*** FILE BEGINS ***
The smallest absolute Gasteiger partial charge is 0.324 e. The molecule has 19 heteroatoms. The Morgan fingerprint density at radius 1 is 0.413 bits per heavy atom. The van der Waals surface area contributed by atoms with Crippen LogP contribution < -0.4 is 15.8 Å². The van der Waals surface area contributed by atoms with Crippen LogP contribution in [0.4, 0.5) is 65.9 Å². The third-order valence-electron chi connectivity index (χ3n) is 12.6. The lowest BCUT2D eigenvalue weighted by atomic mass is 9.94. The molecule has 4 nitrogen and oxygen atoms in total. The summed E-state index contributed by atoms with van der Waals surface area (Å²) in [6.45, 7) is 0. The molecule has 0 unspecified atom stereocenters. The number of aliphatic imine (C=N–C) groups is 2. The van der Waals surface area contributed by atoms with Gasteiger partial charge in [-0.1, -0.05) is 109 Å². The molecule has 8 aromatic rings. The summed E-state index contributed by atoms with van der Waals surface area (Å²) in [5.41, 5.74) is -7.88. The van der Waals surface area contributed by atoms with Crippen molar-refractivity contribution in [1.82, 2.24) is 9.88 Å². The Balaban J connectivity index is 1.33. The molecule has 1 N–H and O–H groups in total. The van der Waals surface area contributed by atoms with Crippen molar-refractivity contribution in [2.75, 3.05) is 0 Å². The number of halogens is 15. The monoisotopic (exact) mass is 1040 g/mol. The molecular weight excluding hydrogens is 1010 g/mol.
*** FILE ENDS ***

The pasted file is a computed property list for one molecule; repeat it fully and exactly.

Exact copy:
The smallest absolute Gasteiger partial charge is 0.324 e. The molecule has 19 heteroatoms. The Morgan fingerprint density at radius 1 is 0.413 bits per heavy atom. The van der Waals surface area contributed by atoms with Crippen LogP contribution < -0.4 is 15.8 Å². The van der Waals surface area contributed by atoms with Crippen LogP contribution in [0.4, 0.5) is 65.9 Å². The third-order valence-electron chi connectivity index (χ3n) is 12.6. The lowest BCUT2D eigenvalue weighted by atomic mass is 9.94. The molecule has 4 nitrogen and oxygen atoms in total. The summed E-state index contributed by atoms with van der Waals surface area (Å²) in [6.45, 7) is 0. The molecule has 0 unspecified atom stereocenters. The number of aliphatic imine (C=N–C) groups is 2. The van der Waals surface area contributed by atoms with Gasteiger partial charge in [-0.1, -0.05) is 109 Å². The molecule has 8 aromatic rings. The summed E-state index contributed by atoms with van der Waals surface area (Å²) in [5.41, 5.74) is -7.88. The van der Waals surface area contributed by atoms with Crippen molar-refractivity contribution in [1.82, 2.24) is 9.88 Å². The Balaban J connectivity index is 1.33. The molecule has 1 N–H and O–H groups in total. The van der Waals surface area contributed by atoms with Crippen molar-refractivity contribution in [2.75, 3.05) is 0 Å². The number of halogens is 15. The monoisotopic (exact) mass is 1040 g/mol. The molecular weight excluding hydrogens is 1010 g/mol.